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European Constitution. 2000 – 2005. R.I.P

The European Constitution died earlier this evening following a short but torrid illness.

The sad passing of the Constitution is unlikely to be a surprise to many people who doubted whether she would be able to recover from the savage beating she took in France last weekend. Indeed, it may prove to have been a merciful providence that she found herself in a terminal condition in the euthanasia-friendly Netherlands where she was emphatically put out of her misery.

For those who witnessed the last few undignified days of her life being dragged ignominiously around the squalid back-streets of Amsterdam, it will be easy to forget that the Constitution began her life as a daughter of the Europe’s elites; a cherished brainchild of the new aristocracy and the bearer of all their hopes and wishes for a secure and golden future. Her all too brief life started out with glamour and hope and ended with controversy and acrimony. But, what she lacked in longevity she made up for in impact, holding an entire continent in her thrall. She was the ‘It’ girl of Europe and there could scarce have been a single Prime Minister, President, King or Bishop who did not want to walk into a room with her draped across his arm.

But it was her qualities of impeccable breeding that gave rise to resentments as well as plaudits. For everyone that she seduced with her charms, she vexed with her arrogance. For all those that were willing to flirt with her, there were others that feared her embrace. In the end she was brought low by the little people she was born to rule over.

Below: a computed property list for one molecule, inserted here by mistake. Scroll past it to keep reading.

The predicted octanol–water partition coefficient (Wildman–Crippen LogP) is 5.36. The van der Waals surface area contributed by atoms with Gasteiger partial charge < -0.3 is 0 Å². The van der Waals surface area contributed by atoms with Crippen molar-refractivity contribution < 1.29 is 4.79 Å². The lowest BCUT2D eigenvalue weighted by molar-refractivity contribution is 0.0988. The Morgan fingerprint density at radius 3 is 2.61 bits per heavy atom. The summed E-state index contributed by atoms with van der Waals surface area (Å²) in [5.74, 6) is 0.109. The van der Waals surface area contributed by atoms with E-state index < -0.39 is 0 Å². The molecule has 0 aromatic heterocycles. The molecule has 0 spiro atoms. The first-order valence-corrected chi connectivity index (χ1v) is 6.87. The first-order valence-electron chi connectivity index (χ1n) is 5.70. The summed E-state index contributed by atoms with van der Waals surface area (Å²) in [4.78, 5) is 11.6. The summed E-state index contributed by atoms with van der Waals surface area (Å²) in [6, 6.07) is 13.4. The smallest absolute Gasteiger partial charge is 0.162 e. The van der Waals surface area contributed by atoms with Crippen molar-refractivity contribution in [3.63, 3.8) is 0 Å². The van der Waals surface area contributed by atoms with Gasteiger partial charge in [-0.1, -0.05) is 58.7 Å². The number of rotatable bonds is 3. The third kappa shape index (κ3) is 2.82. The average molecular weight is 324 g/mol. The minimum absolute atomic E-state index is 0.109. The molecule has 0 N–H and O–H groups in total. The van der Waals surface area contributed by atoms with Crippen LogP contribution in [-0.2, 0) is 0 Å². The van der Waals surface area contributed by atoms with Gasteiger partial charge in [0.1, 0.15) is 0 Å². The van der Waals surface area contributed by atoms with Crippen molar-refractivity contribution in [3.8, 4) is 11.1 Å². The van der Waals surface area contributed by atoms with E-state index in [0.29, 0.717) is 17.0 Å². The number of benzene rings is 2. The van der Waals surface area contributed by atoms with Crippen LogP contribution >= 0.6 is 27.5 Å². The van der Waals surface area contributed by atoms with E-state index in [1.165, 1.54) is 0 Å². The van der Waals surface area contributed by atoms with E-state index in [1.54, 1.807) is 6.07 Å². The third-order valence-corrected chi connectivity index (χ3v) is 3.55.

As much as any analysis of the Constitution is possible at all, then the final one must be that she was a puzzle draped in an enigma. Even those closest to her admitted that she was difficult to read and even harder to interpret. Despite all earnest attempts to present her as something coherent and friendly, she remained stubbornly opaque and inpenetrable; a capricious, whimsical, moody, temperamental, volatile, eccentric, arbitrary, erratic, fickle, inconstant coquette whose last act of defiance is to take her unfathomable mysteries with her to the grave.

The Constitution will be greatly missed by her many friends and admirers, and especially those among them who believed her to be the lifetime meal ticket they were yearning for.

Details will be published shortly of all ecumenical, humanist, non-denominational memorial services to be held in Brussels and Strasbourg. No flowers please but send donations to charities concerned with the rehabilitation of clinically depressed Technocrats (of whom there are now many).

54 comments to Obituary

  • too true

    I recommend wooden stakes, garlic and silver bullets. These buggers are known to rise up from the dead and suck the blood of thier victims in the dark.

  • A bishop? Hardly. The little hussy didn’t want to be seen in the company of clergy. In fact she didn’t even want to recognize that such people existed.